2014 was a pretty heady year for the manufacturing industry. Investment in growth was up, small businesses around the country were optimistic about their future prospects, and more manufacturing jobs were being moved back into the U.S. than in previous years.
The question is, will 2015 be another big year for the manufacturing industry?
While the year isn’t even half over yet, there are a few reasons to be positive about the outlook of the manufacturing industry and the U.S.’s economic growth for 2015, including:
Increased Reshoring of Manufacturing Jobs
In the years following the turn of the millennium, there were a great many companies offshoring their manufacturing jobs to locations outside of the U.S. There were many reasons for this, such as cheap labor and looser regulations, which helped to incentivize the practice of moving jobs to foreign countries.
However, in recent years, many manufacturers have begun to move jobs back to American shores from their overseas locations.
Publications such as Forbes.com have attributed this to new challenges in offshoring labor, such as the fact that “labor costs are rising in many emerging countries including China, with a ten percent increase last year.” This increase in the cost of labor negates one of the primary advantages of offshoring labor, which is the cheap manual labor that is available in developing nations.
Another key obstacle to offshoring manufacturing is the cost and time delay in shipping goods via ship. Goods shipped by sea not only have to wait for available cargo space on a ship, seaborne travel takes weeks once started, and then the cargo has to be loaded onto the port to wait for available cargo truck or rail freight space from there.
For some manufacturing industries, where time is of the essence, such a delay is unacceptable.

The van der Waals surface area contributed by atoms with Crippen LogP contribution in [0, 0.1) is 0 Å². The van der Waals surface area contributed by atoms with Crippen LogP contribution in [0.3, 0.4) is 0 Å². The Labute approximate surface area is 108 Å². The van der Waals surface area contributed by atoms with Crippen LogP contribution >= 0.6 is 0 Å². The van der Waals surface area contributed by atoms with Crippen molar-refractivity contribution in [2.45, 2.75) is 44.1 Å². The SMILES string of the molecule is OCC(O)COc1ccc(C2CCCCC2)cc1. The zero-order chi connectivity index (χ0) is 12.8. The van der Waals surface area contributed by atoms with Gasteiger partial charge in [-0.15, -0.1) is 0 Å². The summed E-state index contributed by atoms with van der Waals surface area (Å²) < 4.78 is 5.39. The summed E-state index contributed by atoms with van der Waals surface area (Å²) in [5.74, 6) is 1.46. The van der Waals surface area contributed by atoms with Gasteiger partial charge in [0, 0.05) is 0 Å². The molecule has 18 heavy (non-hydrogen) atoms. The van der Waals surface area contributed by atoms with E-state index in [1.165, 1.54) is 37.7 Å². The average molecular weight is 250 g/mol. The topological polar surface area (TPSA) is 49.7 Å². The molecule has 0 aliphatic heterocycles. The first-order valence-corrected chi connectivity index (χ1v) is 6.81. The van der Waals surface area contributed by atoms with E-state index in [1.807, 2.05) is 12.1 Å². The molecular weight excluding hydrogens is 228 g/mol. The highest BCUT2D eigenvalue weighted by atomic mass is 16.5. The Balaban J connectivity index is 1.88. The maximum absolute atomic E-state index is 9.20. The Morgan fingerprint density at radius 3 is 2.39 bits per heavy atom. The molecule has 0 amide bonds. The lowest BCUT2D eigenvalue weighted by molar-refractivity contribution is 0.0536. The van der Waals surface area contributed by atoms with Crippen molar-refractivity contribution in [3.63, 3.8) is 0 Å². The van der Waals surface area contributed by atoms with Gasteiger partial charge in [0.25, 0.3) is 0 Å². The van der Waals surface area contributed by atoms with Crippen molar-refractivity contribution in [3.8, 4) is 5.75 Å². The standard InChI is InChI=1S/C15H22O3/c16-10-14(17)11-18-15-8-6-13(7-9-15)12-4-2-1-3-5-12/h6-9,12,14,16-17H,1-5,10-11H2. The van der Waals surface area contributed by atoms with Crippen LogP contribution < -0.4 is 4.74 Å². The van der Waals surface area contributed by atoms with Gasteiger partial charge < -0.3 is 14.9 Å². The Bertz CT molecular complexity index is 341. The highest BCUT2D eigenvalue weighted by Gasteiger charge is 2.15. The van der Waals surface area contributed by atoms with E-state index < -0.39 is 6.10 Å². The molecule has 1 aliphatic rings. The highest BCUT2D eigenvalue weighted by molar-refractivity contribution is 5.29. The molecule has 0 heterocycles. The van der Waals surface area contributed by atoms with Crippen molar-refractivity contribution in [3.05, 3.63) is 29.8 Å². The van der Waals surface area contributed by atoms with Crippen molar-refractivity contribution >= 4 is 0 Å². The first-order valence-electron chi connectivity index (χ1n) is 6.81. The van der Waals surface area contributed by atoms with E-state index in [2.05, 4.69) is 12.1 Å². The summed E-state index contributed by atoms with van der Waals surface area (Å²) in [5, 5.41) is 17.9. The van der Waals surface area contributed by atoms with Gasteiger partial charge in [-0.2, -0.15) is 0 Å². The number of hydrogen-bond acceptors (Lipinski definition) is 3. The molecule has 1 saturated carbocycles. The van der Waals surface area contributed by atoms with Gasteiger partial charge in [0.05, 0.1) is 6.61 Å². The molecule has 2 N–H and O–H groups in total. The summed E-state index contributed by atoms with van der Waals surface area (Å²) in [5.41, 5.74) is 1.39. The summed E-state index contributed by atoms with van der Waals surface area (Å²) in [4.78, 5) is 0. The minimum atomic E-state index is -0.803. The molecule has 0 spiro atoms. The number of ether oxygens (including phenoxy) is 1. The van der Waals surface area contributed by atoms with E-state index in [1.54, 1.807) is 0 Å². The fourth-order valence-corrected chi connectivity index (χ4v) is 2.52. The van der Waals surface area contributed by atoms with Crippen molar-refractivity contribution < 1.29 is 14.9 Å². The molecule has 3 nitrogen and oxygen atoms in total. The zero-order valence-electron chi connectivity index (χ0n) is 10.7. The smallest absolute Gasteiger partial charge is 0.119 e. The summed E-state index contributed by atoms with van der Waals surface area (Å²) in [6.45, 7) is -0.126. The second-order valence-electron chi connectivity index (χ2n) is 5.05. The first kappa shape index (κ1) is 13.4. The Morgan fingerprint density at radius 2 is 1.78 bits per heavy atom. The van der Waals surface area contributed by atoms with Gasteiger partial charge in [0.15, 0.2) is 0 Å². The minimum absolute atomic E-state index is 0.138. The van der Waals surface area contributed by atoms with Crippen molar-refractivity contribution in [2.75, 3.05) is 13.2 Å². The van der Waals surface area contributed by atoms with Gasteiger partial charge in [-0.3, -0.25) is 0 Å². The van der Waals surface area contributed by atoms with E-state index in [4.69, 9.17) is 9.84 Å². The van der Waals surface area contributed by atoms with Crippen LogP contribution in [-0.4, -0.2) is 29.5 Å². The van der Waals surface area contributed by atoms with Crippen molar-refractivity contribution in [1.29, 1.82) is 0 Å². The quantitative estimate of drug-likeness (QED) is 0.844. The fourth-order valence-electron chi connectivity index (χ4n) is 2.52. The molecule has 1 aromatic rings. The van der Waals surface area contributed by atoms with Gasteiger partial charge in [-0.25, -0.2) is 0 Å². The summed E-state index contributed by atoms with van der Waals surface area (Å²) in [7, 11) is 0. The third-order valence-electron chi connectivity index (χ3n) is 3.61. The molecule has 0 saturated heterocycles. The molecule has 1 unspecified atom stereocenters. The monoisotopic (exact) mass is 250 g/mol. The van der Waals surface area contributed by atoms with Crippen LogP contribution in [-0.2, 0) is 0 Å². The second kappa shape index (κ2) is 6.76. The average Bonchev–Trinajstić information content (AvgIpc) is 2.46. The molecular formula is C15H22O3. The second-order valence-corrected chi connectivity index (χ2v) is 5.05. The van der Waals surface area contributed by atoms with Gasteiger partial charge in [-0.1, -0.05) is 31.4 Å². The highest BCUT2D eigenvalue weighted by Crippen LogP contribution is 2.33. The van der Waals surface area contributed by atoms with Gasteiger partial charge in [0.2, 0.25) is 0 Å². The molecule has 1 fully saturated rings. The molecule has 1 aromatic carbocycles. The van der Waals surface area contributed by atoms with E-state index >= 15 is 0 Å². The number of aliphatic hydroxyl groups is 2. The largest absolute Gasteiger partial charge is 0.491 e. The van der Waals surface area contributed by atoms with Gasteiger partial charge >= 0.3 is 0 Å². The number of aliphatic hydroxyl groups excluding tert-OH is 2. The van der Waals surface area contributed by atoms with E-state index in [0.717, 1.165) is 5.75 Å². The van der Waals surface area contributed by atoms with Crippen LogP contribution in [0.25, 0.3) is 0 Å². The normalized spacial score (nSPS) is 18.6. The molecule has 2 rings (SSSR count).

By reshoring jobs to America, many manufacturers improve their time-to-market and make themselves more responsive to customer demands in the now, rather than having to try and anticipate demand 3-6 months from now.
Lowered Oil Prices
Energy costs are a huge part of a manufacturer’s expenses. Lowered oil prices in recent months have helped to make it easier for manufacturers to cover these expenses.
However, there’s another added benefit for manufacturers, one that is more indirect. As reported by a Wall Street Journal online article, a combination of “falling oil prices, stronger domestic job growth, and rising profits have boosted U.S. spending.” In other words, the customers of manufacturers both large and small in the U.S. have more money to spend, thanks in no small part to the reduction in oil prices. With extra money on hand, it’s easier to justify expenditures for manufactured goods, and orders pick up as a result.
Speaking of jobs in America…
Strong Domestic Job Growth
As stated in another wsj.com article, “U.S. payrolls grew by a seasonally adjusted 295,000 jobs in February, the Labor Department said Friday. That marked the 12th straight month the economy added more than 200,000 jobs, the best streak since 1995.”
With so many new jobs being added, there are more people earning money, paying taxes, and buying products in the U.S. today. More paying customers creates more demand for products supplied by manufacturers.
Even B2B manufacturing specialists benefit from this phenomenon, as the increased profits of their customers lead to more orders for the goods they need to keep up with demand.
Evidence of this can be seen in Marlin Steel’s own performance over the last year, as demand for custom parts washing baskets from other manufacturers drove the single highest-performing year for the company yet.
Working Together to Build the Future
While there are many positive signs showing that 2015 will be a good year for the manufacturing industry, this is no time to get complacent.
Instead, now is the time to take advantage of the improving U.S. economy to become leaner and more effective as a company, finding ways to save money and outperform the competition. Learn how other companies are improving their productivity and saving time & labor on their final assembly of products at the link below: